During the heyday of the Baby Boomers, visiting a cafeteria-style restaurant was commonplace, especially if it was on a Sunday. They were popular destinations for the after-church crowd, a sort of see-and-be-seen showcase of big hats and Sunday-best dress before there was social media, Instagram, or heck, even computers for that matter!
As fast casual and meal delivery services take over the landscape, millennials may not get the chance to experience this type of dining outside of offerings on campus, as the popularity of these restaurants has decreased dramatically. Still, there are a few left, and K&K Soul Food is one that has stood the test of time.
Located in the interior of Atlanta, K&K Soul Food is on Donald Lee Hollowell Pkwy (locals know &remember it as Bankhead Hwy/Avenue) and not particularly close to any highways, which would be at least 2-3 miles in any direction. Still, it is a popular local spot that was even featured in the movie The Hate U Give.
The space is ever-so-slightly upscale; something that resembles the final product of a renovation done on a Piccadilly Cafeteria if it were circa 1990, though not as large. Depending on the time of day that you visit, the line could be at the entrance as soon as you walk in, or you could be one of the lucky ones that can walk straight to the beginning of the serving line. The line is on the slow side, however, so you definitely have time for entire conversations or internet research while you wait your turn to place an order.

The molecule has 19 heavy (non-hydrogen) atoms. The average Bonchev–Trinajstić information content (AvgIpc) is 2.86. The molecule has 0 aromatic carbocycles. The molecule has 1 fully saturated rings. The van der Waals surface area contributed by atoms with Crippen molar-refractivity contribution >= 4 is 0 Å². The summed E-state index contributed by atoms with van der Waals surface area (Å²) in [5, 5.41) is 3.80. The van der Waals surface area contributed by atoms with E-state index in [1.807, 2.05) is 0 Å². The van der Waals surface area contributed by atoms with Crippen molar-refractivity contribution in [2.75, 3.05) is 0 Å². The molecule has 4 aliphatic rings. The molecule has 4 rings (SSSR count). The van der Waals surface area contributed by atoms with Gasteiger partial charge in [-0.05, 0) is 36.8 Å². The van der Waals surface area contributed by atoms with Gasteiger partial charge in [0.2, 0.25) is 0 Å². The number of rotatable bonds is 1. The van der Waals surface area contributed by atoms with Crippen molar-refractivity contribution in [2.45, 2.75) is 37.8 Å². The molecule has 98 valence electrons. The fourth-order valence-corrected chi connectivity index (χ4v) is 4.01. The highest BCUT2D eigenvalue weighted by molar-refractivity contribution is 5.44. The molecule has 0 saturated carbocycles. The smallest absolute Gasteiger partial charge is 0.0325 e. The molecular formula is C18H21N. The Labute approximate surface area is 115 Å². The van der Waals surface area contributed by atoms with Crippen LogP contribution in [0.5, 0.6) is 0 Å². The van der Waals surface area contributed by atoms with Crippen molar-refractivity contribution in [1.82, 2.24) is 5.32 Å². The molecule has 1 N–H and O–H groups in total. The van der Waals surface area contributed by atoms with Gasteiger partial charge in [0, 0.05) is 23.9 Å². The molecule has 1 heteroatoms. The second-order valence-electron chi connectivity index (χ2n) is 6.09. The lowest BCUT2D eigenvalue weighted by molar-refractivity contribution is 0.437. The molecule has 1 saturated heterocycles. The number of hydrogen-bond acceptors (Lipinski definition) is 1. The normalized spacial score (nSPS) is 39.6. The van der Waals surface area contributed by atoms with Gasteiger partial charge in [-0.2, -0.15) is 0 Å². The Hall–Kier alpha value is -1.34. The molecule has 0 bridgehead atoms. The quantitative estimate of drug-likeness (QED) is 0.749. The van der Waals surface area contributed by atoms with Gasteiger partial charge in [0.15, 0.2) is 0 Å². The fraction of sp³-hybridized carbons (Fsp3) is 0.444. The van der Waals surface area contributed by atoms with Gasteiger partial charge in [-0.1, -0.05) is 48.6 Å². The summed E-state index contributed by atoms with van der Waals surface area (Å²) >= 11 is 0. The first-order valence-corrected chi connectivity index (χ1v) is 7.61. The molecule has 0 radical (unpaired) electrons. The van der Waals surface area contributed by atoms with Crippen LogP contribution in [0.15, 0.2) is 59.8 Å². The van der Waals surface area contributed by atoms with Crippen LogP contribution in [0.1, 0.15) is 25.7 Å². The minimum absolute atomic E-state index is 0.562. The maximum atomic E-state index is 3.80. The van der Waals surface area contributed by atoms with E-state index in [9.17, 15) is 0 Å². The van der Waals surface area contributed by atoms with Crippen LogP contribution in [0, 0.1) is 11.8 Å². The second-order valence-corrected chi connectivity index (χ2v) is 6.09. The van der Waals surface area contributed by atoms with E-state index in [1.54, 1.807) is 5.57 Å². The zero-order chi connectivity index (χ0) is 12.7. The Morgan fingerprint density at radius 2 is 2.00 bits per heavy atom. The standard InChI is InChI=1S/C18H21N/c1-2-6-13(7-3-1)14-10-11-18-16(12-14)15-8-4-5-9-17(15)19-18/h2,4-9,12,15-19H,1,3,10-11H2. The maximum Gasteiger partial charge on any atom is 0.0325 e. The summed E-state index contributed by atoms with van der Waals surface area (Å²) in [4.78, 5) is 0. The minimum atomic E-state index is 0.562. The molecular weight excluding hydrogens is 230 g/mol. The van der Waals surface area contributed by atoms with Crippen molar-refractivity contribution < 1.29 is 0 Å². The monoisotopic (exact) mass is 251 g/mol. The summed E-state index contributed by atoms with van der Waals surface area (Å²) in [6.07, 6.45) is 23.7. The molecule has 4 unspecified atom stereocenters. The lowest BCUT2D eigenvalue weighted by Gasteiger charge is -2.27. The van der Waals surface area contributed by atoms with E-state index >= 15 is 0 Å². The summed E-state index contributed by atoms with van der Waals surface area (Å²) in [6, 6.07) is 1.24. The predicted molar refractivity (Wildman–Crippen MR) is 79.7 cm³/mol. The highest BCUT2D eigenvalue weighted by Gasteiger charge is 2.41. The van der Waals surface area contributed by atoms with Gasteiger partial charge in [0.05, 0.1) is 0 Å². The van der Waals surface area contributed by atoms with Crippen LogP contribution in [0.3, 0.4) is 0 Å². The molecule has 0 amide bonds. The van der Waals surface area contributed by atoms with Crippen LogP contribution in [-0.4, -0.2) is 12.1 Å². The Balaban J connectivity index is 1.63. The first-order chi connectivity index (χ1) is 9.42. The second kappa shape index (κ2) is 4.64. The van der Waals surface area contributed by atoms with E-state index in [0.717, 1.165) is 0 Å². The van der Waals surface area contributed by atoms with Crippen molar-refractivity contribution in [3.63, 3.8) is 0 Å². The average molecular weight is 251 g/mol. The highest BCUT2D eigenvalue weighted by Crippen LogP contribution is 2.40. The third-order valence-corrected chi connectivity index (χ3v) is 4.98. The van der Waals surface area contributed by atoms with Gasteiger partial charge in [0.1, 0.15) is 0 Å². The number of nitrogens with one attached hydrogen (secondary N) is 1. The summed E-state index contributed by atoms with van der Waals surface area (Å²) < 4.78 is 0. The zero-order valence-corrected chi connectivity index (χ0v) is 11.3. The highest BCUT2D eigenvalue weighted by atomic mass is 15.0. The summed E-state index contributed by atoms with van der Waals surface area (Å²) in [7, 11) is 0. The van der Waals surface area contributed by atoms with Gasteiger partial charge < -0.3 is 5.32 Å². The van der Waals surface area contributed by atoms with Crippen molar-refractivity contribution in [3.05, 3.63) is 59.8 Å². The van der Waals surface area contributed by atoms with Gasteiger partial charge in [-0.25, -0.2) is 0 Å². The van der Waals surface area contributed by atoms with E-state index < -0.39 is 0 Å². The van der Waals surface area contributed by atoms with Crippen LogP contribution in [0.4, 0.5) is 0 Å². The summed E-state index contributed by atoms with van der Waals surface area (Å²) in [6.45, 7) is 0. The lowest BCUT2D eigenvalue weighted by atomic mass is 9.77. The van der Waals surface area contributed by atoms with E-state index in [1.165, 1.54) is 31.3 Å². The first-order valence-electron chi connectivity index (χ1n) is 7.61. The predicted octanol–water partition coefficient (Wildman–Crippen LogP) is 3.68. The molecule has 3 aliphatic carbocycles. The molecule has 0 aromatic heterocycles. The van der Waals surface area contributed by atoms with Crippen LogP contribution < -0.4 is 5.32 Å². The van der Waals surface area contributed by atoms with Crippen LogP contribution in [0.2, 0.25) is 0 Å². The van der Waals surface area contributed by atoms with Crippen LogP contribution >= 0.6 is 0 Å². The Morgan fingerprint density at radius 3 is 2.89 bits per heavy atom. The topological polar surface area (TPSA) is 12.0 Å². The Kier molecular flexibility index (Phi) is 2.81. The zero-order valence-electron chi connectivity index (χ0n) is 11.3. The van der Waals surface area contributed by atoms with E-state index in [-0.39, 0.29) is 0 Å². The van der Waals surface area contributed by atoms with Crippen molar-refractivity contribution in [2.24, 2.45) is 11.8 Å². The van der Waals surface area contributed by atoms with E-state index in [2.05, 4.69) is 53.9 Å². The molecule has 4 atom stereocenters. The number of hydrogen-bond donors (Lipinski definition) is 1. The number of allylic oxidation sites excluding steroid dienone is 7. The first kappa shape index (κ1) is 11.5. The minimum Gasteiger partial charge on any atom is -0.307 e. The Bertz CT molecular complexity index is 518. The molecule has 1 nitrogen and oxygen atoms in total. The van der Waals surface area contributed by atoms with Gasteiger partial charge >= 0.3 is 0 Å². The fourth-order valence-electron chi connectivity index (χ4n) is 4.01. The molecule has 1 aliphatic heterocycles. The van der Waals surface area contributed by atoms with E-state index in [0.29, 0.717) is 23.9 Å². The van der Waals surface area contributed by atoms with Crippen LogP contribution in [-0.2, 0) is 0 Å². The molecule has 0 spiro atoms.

Parking for the restaurant is convenient, as there is a large lot directly in front of the store with space for 40-50 cars. But get there early, as these spaces fill up fast, and you’ll be playing the waiting game hoping you can get the space of someone who’s leaving if you aren’t lucky.
There is a bathroom here, although at first glance I did not see it, as it blended in with the mural that was on the wall. Kudos to the artist for making it a seamless part of the scenery! However, most likely due to the “characters” that roam about the neighborhood on Donald Lee Hollowell, you must be buzzed in to the restroom, like in some Starbucks locations, so plan your “trips” accordingly.
There’s one TV on in the dining area, but with the big windows in the restaurant and the mix of “seasoned” patrons that fill the space both inside the restaurant and in the immediately vicinity outside, there will always be some sort of entertainment for people watchers. These types of establishments were social media before the term was coined, and for good reason: stories are shared freely and you are often in earshot of one no matter where you may be sitting or standing.
It also reminds you of a less formal fellowship hall after church; maybe because most of the patrons look like they just came from one. There’s a very homely and welcoming feel that you just know is going to be missed in the not-so-distant future, as one generation gives way to the next. If you’d like to get even a brief sense of what life was like for our elders, this is a great place to recapture some of those memories.